Amazon S3 Bucket Management with C#: Part 4 – Uploading a file to a Bucket

Before getting started

Skill Level: Beginner

Assumptions:

  1. You already gone through Parts 1, 2, and 3 of Managing Amazon AWS with C#.

Additional information: I sometimes cover small sub-topics in a post. Along with AWS, you will also be exposed to:

  • async, await, Task
  • Rhyous.SimpleArgs
  • Dependency Inject (D in S.O.L.I.D.)
  • Reflection
  • Custom or Common pattern

Step 1 – Add an UploadFile method to BucketManager.cs

  1. Edit file called BucketManager.cs.
  2. Enter this new method:
            public static async Task UploadFile(TransferUtility transferUtility, string bucketName, string file)
            {
                await Task.Run(() => transferUtility.Upload(file, bucketName));
            }
    

    Notice 1: This method has different parameters. We are going to have to fix Program.cs later. Up until now, all of our methods had the same parameters.

  3. Notice 2: The content of this method is an action we would like to run asynchronously, but it is not asynchronous. Task.Run is a static method that runs any method you call inside it asynchronously.

Step 2 – Update the Action Argument

We now need to make this method a valid action for the Action Argument.

    1. Edit the ArgsHandler.cs file to define an Action argument.
                          ...
                          AllowedValues = new ObservableCollection<string>
                          {
                              "CreateBucket",
                              "DeleteBucket",
                              "ListFiles",
                              "UploadFile",
                          },
                          ...
      

Step 3 – Add a File Argument

If we are going to upload a file, we should know which file it is.

  1.                 new Argument
                    {
                        Name = "File",
                        ShortName = "f",
                        Description = "The file.",
                        Example = "{name}=c:\\some\file.txt",
                        CustomValidation = (value) =>
                        {
                            return File.Exists(value);
                        },
                        Action = (value) =>
                        {
                            Console.WriteLine(value);
                        }
                    }
    

    Notice: One of the cool features of SimpleArgs is the ability to declare custom validation. We don’t have to check elsewhere in our code if the file exists. We can use that to validate whether the File parameter is valid or not.

Step 4 – Fix the parameter mismatch problem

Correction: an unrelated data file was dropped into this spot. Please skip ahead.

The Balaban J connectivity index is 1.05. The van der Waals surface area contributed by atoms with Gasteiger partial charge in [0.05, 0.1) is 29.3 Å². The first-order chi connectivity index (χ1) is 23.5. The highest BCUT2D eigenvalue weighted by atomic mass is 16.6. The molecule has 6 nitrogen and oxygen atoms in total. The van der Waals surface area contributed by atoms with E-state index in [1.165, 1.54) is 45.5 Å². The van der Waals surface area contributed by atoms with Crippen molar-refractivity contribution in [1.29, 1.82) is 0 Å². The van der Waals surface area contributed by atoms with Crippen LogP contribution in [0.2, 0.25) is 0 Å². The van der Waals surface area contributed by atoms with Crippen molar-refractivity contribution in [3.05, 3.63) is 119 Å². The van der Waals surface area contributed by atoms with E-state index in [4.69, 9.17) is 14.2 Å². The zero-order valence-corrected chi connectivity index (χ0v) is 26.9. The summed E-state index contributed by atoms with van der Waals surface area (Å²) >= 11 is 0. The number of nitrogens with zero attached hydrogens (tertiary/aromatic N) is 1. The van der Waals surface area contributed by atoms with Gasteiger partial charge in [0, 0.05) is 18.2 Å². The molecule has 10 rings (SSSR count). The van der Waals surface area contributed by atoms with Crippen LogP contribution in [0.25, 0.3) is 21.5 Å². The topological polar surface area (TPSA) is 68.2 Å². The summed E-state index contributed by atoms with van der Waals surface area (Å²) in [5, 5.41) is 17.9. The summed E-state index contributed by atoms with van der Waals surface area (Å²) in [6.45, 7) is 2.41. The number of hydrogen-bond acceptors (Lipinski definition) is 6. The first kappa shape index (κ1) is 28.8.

To be nice and S.O.L.I.D., our program now needs to determine the method’s dependencies and inject them into the method. It needs to do this dynamically at runtime.

Well, with only one exception, it is most easy to use the Custom or Common pattern. The Custom or Common pattern simply means checking for a customization and if no customization exists, use the common implementation.

To implement this, we could just use a simple IF condition. But just to demonstrate how a Dictionary can be used for the Custom or Common pattern, I will use it.

    class Program
    {
        static void Main(string[] args)
        {
            new ArgsManager<ArgsHandler>().Start(args);
        }

        static Dictionary<string, object[]> CustomParameters = new Dictionary<string, object[]>();

        internal static void OnArgumentsHandled()
        {
            var action = Args.Value("Action");
            var bucketName = Args.Value("Bucket");
            var file = Args.Value("File");

            var flags = BindingFlags.NonPublic | BindingFlags.Public | BindingFlags.Static | BindingFlags.FlattenHierarchy;
            MethodInfo mi = typeof(BucketManager).GetMethod(action, flags);

            var region = RegionEndpoint.GetBySystemName(ConfigurationManager.AppSettings["AWSRegion"]);
            var s3client = new AmazonS3Client(region);
            var transferUtility = new TransferUtility(region);

            // Use the Custom or Common pattern
            CustomParameters.Add("UploadFile", new object[] { transferUtility, bucketName, file });
            object[] parameters;
            if (!CustomParameters.TryGetValue(action, out parameters))
                parameters = new object[] { s3client, bucketName };

            var task = mi.Invoke(null, parameters) as Task;
            task.Wait();
        }
    }

Notice in line 8 we create a dictionary. In line 24 we populate the dictionary with a customization. In Lines 26 and 27, we try to get a custom parameter array and if we don’t find it, we use the default one.

Homework: What if every method had different parameters? What would you do?

Go to: Part 5 – Creating a Directory in a Bucket

Return to: Managing Amazon AWS with C#

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